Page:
With RBA, I like to think that our detection logic provides observations, then we tag that observation with security metadata and tweak the score based on interesting attributes like privileged user, externally facing server, etc. The alert happens only when we have enough interesting observations.

Let’s break that down a bit further.

We're all probably familiar with using a score of some kind to indicate a risk’s likelihood, severity, or urgency, and that is just one small part of the risk picture. The analogy I like to use is rather than having a flat, unidimensional detection looking for Process Doing Bad Thing – which we may have to spend weeks tuning to keep alert volume reasonable – I'm just storing anything that is interesting by that host, user, or ID and putting it into its own special bucket. I will create an alert only if there are enough interesting things in the bucket. This translates to truly boggling alert volume reductions and alert fidelity increases we regularly see from customer implementations. You can still have your high-fidelity, always-investigate alerts, but this method is ideal for so many detections.

When I put something in that bucket (what we call the risk_object), not only can I add other useful security metadata like the MITRE ATT&CK tactic/technique or what data source this came from, I can also tweak the score using information about that object. So maybe this is a public facing production server or database, or this system has a known vulnerability, or this user's business unit definitely shouldn't be running these types of commands. Conversely, maybe their business unit regularly runs these types of commands and we might tweak that lever in the opposite direction for specific commands. One of my favorite parts of RBA is the creativity we have to add knobs and levers as needed to tweak the way our alerts bubble up without allowlisting. It’s always exciting for me to hear about interesting levers people used to solve their specific problems.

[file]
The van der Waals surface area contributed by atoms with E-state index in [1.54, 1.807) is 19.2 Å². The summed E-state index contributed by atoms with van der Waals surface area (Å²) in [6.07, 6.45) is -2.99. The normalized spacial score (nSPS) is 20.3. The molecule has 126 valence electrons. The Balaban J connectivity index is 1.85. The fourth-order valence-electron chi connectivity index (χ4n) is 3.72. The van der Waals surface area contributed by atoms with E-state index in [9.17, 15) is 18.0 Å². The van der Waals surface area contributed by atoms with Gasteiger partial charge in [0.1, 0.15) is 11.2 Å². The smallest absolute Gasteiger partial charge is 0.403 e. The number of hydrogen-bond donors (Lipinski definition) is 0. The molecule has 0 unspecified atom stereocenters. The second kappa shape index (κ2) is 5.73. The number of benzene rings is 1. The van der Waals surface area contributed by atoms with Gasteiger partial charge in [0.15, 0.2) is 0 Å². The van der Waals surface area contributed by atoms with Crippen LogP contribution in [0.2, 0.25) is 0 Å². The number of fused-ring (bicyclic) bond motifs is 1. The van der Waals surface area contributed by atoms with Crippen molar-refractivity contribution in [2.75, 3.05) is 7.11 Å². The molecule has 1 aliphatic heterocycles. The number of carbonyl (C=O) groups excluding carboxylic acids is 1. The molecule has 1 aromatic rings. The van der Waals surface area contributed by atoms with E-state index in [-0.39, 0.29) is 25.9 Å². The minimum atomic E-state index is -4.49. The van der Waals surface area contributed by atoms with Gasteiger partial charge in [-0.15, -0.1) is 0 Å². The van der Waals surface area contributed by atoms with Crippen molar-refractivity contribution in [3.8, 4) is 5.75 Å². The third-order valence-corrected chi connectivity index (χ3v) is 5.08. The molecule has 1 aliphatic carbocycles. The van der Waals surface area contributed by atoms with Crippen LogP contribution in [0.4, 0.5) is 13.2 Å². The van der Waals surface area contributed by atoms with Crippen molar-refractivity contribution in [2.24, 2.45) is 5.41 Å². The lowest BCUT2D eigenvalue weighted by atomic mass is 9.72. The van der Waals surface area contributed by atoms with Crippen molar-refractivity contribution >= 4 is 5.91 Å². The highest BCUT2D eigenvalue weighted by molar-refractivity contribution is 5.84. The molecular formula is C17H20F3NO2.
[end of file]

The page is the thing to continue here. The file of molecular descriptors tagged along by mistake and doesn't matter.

In addition, RBA stores the activity or behavior performed by that risk_object as a threat_object. This becomes a useful pivot point to see what other objects in our environment are interacting with this IP address or executing this command, giving us another lens to view regular or irregular activity. This gives us a whole new lens on our logs to determine what our objects are doing or what is happening on certain objects. So I could investigate the system acme-host as the risk_object or take a look at its threat_objects: the strange IP address, the command-line powershell.exe ExecuteMaybeBadThing, and the filename ReallySensitiveInfo.xlsx from various risk rules.

I found this helpful when I tuned to see how many other systems or users performed some activity that bubbled up into an alert, or to see at a glance which risk objects and threat objects interacted whenever we identified red team activity. There are also creative ways to create alerts off of threat objects themselves, or build some dashboards that slice up your risk index by these objects as a sort of threat hunting queue.